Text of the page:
Question: Has anyone seen a good design for a "log loading ramp"
to go on the back of a trailer, when winching good sized logs
out in the woods?? I just built a "wood gathering trailer",
and the winch mount I built fits on the rear Class 4 hitch on
my GMC Yukon, and has a trailer hitch on IT so I can winch onto
the trailer. It's already MUCH easier than loading wood up at the
pickup bed level, which I've done for years. BUT there's that
"Get one end of the log up onto the trailer" part. I once
saw a photo of a drop-on ramp that would 'help' the log up
and was moveable right-to-left for different logs in a load.
But I don't remember it well...
Anyone seen or built one, before I try to invent one??
It needs to have somewhat of a Vee shape, to guide a log end
up and on... I think. Large round tubing is what I got, other
steel I can get. Cut, weld, and like that.
I'll post a pointer to the whole deal when I get it all working.
Which better be soon.
Regards, Terry King ...In The Woods In Vermont
Advantage to the snowmobile trailer which tilts. Tongs and a comealong do
If I didn't have that, I'd rig a piece of sheet goods with a couple of hooks
to fit in the tailgate pockets. Or an A frame which, when winched at the
apex, would raise the end of the log and sling it toward the trailer.
There's also a cant hook with a leg type thing for bucking that might lift
high enough. Can't remember the name just now, but most logging/firewood
places should have an idea.
One of the tricks logers use (which you never think about) is that
they drag the small end of the log first. The big end would dig into
the ground but because of the shape, the small end tends to skid.
On Thu, 25 Sep 2003 16:21:27 GMT, "George"
I use one of my car loading ramps...works fine. I have used a board also.
It doesn't take much, just some low sides to help keep the log from rolling
off. I put the ramp in front of the log when the log is up close and I can
see where it wants to go. I use an electric winch, 5K rating, mounted on
the front of the trailer bed, 16' long. I also usually charge the battery
while working, with a small generator. The drain of winches that size is
wicked and I'm going to change to gasoline someday.
But I can load 2' oak, at least one layer. I do all sorts of jackleg tricks
to get the second layer!
Use regular slide out ramps and put them on the side of your trailer.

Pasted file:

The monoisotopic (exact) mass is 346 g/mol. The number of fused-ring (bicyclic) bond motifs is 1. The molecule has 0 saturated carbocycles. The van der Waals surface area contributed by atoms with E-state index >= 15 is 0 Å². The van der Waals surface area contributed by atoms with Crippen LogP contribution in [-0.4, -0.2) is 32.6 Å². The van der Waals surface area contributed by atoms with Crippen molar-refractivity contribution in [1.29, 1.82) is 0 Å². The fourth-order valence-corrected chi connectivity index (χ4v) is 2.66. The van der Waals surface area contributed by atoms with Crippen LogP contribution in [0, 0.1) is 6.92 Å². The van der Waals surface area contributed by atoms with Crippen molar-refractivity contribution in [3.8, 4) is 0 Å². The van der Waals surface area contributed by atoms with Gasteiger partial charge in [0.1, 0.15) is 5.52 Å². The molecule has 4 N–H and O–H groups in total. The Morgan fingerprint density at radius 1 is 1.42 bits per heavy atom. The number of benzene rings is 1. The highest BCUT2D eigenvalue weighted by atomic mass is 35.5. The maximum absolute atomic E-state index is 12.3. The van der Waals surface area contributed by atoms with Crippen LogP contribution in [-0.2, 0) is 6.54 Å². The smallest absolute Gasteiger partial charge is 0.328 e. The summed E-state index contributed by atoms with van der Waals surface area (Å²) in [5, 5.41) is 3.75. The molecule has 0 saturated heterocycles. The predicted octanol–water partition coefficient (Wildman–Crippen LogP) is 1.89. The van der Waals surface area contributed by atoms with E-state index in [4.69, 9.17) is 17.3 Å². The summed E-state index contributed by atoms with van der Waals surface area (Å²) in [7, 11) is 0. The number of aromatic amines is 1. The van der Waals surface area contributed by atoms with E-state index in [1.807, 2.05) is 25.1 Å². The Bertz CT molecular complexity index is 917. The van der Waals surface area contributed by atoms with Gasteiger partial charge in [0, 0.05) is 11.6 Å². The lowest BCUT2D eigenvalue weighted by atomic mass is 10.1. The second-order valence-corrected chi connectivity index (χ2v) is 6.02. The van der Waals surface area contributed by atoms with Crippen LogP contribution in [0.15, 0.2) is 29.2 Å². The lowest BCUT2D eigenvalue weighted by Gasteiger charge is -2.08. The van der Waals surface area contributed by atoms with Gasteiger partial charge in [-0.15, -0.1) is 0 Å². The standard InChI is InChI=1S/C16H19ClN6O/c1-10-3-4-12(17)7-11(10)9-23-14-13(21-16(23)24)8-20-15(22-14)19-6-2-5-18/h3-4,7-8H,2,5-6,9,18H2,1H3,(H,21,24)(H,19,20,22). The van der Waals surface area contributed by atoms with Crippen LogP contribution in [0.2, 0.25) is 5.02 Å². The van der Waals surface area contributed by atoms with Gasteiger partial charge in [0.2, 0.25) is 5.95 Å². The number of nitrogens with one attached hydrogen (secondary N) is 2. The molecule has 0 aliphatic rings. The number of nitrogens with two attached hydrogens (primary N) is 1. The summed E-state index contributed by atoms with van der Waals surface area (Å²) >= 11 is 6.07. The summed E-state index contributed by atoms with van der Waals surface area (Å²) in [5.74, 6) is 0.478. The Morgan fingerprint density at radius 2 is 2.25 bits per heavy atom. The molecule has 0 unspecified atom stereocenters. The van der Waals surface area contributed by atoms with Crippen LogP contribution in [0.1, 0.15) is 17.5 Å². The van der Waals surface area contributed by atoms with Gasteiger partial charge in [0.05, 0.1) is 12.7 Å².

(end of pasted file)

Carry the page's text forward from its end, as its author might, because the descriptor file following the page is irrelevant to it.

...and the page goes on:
Drag the logs up beside the trailer and roll them right on up. The old
timers used to load logs like that with mules or horses way back when.
You may need to use a pully on the off side of your trailer to 90 the
winch cable. Go OVER the log and back to the side of your trailer with
the cable and the log will roll right on up the ramps. If you have side
rails get ready for you log to fall into your trailer though. My
trailer is a flat bed and I have loaded up to 3 layers of logs this way.
Bind the bottom layer b'4 adding another layer though.
Well I went the unconventional method and load my logs on my flatbed
fro the side. I have 2 short ramps than come dwon from the side of the
trailer to the ground. They are detachable. I have a wich mounted o
the opposite side opf the trailer.
I pull the trailer up alongside the logs or roll the logs along the
trailer, layout a sling made of cable, that is attached to the same
side of the trailer as the ramps are. Each end of this cable is
attached on the tailer side, about 8 feet apart. The I lay out this
looped sling on the ground, and roll a long onto it, or use a log
lifter to raise up one end and place the cablesling under the log,,
and attach the wiches cable to the central point of this sling, turn
on the winch and roll the log up the ramps and onto the trailers bed.
ONce its on the bed, roll it to the far side, and repeat the process.
Before I added the winch I used to use a small tractor for the pulling
power, easier than winching them the length of the trailer and having
to get the end up on the trailer. Even with a tilt bed trailer, each
log loaded makes it that much harder to load the next and then get the
bed back down again.
Of course this will only work if you have a flat bed, unless you make
some kind of setup to allow it to roll up and over fenders or a low
bedrail, but its still doable. Ramps don;t have to be long either.
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